Today, he is among the millions of space enthusiasts enjoying the exquisite photography from that instrument that NASA is publishing to give academics as well as armchair astronomers a look back billions of years into the history of the universe.
“It’s a little bit of wonder, a little bit of amazement and in some ways, a deep sense of humility having a small role in it,” said Peralta, a Raytheon Intelligence & Space engineering fellow and electrical & optical engineer who worked on delivering Webb’s focal plane arrays.
The focal plane arrays are on the Mid-Infrared Instrument, or MIRI, one of Webb’s four instruments that are responsible for capturing these images, which study planets, stars and galaxies in infrared light.
The legacy Raytheon Company, specifically Raytheon Vision Systems in Goleta, California, developed and made MIRI’s focal-plane arrays, a critical component in the instrument, for NASA’s Jet Propulsion Laboratory, which managed the instrument before launch.
“One could call it the ‘eyeball’ of the sensor,” said Rick Peralta. “More technically speaking, it’s what turns light into electrical signals.”
Webb, which was launched in December 2021, is providing new insight into some of the biggest secrets of the universe. Operating by ground controls also from Raytheon Intelligence & Space, the telescope will peer at the first stars and galaxies in the universe, capturing infrared light that has been traveling for billions of years. And it is already providing new views of our celestial neighbors.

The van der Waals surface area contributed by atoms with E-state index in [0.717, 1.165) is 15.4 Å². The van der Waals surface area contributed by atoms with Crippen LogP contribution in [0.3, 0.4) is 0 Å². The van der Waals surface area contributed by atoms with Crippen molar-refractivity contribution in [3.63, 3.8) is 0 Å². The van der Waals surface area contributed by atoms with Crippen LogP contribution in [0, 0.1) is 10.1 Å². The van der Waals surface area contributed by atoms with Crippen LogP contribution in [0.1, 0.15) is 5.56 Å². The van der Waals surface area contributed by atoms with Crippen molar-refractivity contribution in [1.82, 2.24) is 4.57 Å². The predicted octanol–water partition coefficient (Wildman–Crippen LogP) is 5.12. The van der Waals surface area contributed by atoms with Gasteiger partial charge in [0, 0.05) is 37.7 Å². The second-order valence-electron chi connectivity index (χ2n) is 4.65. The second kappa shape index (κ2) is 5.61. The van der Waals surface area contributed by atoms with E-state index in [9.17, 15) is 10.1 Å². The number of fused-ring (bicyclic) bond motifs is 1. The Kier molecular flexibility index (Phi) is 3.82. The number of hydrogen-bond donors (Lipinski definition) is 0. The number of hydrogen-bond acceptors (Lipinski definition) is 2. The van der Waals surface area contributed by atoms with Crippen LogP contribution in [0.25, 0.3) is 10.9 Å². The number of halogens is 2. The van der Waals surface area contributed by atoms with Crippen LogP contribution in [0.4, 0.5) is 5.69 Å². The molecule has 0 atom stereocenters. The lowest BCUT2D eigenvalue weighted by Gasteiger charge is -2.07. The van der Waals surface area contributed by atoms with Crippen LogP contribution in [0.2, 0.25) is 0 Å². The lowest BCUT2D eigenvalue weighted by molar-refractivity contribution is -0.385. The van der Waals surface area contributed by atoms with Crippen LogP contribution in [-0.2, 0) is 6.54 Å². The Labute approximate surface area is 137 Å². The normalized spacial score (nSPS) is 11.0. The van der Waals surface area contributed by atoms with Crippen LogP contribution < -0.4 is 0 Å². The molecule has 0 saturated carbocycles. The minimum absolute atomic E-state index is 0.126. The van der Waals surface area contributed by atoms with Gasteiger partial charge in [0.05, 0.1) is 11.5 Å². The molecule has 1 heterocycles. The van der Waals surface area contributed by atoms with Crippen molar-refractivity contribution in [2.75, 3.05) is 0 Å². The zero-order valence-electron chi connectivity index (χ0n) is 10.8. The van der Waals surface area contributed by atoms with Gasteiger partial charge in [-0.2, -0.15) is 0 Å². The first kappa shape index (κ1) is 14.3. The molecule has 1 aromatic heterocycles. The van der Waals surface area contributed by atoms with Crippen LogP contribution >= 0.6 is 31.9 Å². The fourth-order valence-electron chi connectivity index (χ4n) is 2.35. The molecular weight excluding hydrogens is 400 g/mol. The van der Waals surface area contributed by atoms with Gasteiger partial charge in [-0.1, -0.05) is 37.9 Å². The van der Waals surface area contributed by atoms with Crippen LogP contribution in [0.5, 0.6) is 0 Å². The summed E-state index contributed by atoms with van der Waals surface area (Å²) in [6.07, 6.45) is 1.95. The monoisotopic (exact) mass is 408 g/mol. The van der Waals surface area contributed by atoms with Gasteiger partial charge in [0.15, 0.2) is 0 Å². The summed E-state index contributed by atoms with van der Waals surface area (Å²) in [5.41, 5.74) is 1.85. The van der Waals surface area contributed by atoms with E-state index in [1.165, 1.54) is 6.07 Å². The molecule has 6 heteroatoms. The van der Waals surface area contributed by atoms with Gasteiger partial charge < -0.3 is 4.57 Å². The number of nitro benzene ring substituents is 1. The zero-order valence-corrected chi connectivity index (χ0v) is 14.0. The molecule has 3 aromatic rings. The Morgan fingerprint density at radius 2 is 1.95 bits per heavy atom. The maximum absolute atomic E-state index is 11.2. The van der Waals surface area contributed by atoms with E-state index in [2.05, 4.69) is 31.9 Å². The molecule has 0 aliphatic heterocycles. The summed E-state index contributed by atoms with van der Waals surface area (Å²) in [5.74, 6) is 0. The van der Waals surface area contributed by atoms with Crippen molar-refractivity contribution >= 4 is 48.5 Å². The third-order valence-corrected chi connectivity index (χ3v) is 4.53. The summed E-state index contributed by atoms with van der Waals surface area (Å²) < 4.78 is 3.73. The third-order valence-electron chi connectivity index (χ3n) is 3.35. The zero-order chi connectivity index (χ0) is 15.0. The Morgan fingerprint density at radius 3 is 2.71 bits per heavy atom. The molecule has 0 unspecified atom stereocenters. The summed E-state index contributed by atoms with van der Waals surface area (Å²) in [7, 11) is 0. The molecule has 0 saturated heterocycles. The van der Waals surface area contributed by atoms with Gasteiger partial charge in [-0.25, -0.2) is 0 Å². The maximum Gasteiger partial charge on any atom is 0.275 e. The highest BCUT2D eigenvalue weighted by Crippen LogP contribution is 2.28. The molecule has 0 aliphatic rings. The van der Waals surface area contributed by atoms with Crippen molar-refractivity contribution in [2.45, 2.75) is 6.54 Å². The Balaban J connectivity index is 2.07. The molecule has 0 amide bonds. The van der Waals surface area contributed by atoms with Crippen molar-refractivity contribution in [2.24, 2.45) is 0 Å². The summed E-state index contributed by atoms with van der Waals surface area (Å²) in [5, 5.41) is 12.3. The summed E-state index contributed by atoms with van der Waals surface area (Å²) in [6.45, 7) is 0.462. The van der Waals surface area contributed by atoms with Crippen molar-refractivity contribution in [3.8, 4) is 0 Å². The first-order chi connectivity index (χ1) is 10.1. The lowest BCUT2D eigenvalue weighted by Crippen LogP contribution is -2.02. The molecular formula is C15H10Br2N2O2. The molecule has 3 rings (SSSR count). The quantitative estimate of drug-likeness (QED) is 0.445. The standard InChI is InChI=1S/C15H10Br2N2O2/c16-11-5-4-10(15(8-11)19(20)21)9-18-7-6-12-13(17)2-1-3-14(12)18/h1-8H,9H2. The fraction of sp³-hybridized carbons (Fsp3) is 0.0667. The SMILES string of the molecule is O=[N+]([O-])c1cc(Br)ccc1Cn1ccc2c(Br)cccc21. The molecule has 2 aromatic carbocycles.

“Webb can see back 13.5 billion years in time, not long after the creation of the universe,” Peralta said. “I’m looking forward to it discovering something unexpected that alters the way that we think about things.”
Webb is a large, international project led by NASA, with the European Space Agency or ESA, Canadian Space Agency or CSA and many partners and companies providing different components. RI&S also installed Webb’s ground control system at Space Telescope Science Institute or STScI, in Baltimore. The ground control system is primarily responsible for maintaining the health and safety of the observatory and supports command and control of the observatory as well.
Ground controls for satellites or spacecraft are usually built after development is well under way, but legacy Raytheon started early in the process. That allowed integration of components of the observatory to start talking to the ground system software, to reduce integration time and minimize flight risk for the 2021 flight. Similarly, the focal plane arrays were delivered to NASA’s Jet Propulsion Lab in 2006 so they could be integrated into MIRI.
“It didn’t make sense to use two different systems during integration and testing,” said Rusty Whitman, systems engineering manager at the Space Telescope Science Institute. “Raytheon has a long history on the project. We are making good use of everything done in integration and testing and developing lots of procedures.”